What's A Name Worth??

Posted by: K-52SM

What's A Name Worth?? - 08/04/12 05:58 PM

Story & Clarke, Wm Knabe & Co. Chickering & Sons, Wurlitzer, Sohmer, Weber, Ivers & Pond, Hallett & Davis, Kranich & Back, Winter, and others to numerous to mention. What's a name worth?? I often wonder when I see these familiar names of the great American piano era past, now being produced in lands offshore and far away, what's a name worth? Were these iconic brand names sold for a song? Or were they just given away and picked up for nothing? What's a name worth? What would you pay for a brand name like Wurlitzer, Chickering, Winter, or Gulbransen? Would you pay anything for a now defufnked name?? That is if You are going into the piano buisness

Tommy
Posted by: Norbert

Re: What's A Name Worth?? - 08/04/12 08:59 PM

The more you pay for "name" [only] - the less is sometimes left for piano itself....
Not saying a good name ain't worth nothing, but a bit of 'reality check' won't be a bad idea.
My wife does have a lovely name - but I didn't marry her because of it...

Norbert wink
Posted by: thetandyman

Re: What's A Name Worth?? - 08/05/12 12:03 AM

My name is worth about $278 including a roll of "forever" stamps! HAH! Seriously, certain pianos seem to hold their value if you buy them used or keep them for many years. Steinway is one name that comes to mind. If you buy one right after it is a few years old, It may never depreciate during your ownership. It is also a valuable name to drop at cocktail parties. Years ago, I found that the phrase, "I own a Steinway" commanded respect. But I was young and had alot to learn. Now I appreciate the sound and action and keep my purchases to myself!
Posted by: thetandyman

Re: What's A Name Worth?? - 08/05/12 12:19 AM

One more note, The names of Marantz, Fisher, Webcor etc. were once well known American companies. These names and more, were sold to out of the country manufacturers, and the resulting products bear NO resemblance to the original products. When someone say "I own a Marantz stereo", It could be very valuable vintage audio equipment, OR it could be cheaply made transistor crap. Such seems the same with pianos. One sad item sold overseas was the Kurzweil systhesizers. Back in the '80's, Kurzweil 250 boards were cutting edge, but profit took over and this US company sold out. One example, I do a radio talk show in a American auto manufacturing town, and often field calls about buying American. I always ask what kind of telephone the caller is using. Well, case closed!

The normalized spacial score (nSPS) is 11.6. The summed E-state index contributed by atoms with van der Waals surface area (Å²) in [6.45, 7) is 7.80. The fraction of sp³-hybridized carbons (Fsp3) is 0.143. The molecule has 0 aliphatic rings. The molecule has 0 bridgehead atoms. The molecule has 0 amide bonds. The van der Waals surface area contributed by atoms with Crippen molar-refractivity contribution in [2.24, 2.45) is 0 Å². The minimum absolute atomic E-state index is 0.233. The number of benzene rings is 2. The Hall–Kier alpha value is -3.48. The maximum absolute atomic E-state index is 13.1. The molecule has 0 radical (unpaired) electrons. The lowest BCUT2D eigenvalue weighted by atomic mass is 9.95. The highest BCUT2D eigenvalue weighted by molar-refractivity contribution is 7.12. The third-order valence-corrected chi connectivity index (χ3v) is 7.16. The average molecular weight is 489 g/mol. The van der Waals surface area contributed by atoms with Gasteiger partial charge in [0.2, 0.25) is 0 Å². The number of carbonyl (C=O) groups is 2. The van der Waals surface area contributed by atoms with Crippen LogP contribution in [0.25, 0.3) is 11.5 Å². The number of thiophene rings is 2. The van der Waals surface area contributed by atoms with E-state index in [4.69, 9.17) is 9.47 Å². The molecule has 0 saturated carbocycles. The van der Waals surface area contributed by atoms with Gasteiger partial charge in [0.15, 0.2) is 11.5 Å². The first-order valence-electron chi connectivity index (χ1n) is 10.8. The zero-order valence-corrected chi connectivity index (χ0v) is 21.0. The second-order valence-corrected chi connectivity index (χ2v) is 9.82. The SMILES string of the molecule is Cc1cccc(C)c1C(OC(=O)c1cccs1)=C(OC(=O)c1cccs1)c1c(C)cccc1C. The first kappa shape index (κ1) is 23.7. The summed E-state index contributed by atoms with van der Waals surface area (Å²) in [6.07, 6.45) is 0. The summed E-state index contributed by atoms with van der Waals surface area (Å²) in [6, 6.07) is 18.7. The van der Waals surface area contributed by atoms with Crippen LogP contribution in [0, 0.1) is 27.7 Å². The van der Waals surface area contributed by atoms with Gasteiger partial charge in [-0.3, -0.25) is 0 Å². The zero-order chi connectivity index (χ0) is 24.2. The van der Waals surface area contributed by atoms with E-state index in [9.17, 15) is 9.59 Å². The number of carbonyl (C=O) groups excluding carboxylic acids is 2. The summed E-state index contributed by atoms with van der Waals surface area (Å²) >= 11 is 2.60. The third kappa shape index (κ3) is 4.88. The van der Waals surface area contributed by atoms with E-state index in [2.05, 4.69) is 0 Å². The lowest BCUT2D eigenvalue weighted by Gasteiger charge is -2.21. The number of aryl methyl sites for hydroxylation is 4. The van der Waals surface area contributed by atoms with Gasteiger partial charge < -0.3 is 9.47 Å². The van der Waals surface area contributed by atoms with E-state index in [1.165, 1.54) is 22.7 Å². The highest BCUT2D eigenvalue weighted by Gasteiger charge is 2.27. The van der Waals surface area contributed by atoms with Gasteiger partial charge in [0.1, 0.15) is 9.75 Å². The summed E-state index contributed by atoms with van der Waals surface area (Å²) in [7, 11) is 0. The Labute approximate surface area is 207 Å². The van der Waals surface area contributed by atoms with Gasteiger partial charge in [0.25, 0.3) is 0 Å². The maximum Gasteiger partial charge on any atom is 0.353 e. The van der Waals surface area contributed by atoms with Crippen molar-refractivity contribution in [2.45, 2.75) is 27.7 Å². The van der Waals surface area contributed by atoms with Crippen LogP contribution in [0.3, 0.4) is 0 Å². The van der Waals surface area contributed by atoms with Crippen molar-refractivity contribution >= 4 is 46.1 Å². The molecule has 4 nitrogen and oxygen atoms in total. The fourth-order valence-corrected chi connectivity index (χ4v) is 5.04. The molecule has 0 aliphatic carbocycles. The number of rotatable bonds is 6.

Posted by: K-52SM

Re: What's A Name Worth?? - 08/05/12 07:38 AM

To Clarify Things. If I Wanted To Bring Back One These Old Names To Market, Say Ivers & Pond, Chickering, or some of the others mentioned, what do you think would be required to pickup one of these brands interms of purchaee of the name or are some of these names available for little or nothing?
Posted by: carey

Re: What's A Name Worth?? - 08/05/12 10:32 AM

As I see it, use of a "well-known" name on a foreign built instrument that bears little resemblance to the original American built product is simply a ploy to get unsophisticated and unsuspecting consumers to purchase a piano.

Personally, I have always liked the Weber models built by Young Chang. I even owned a Weber baby grand for a few years. BUT the Weber marketing strategy (see link below) is extremely misleading. It implies that the current Young Chang built models are similar to the instruments of the past - when, in reality, the only thing they have in common is the Weber name. When purchasing a piano these days, one needs to look past the name on the fallboard and understand where and how the instrument was designed and built.

http://weberpiano.com/weber-history
Posted by: Minnesota Marty

Re: What's A Name Worth?? - 08/05/12 11:22 AM

Hi K-52,

It is an interesting question. Copyright law would come into play. If the name is no longer, or has never been copyrighted, use would be free and you would be able to the copyright it for your own use and protection. The cost of a specific copyright would be dependent on the fee from the owner of the copyright. Maybe that is one of the reasons that pianos are named after composers.

I have no idea if there is an average in the piano industry. I am sure that the "great" and familiar names command big bucks. Privacy laws with contract negotiations keep this very sealed, and covered by the privacy act. It would only be known to those engaged in the negotiations.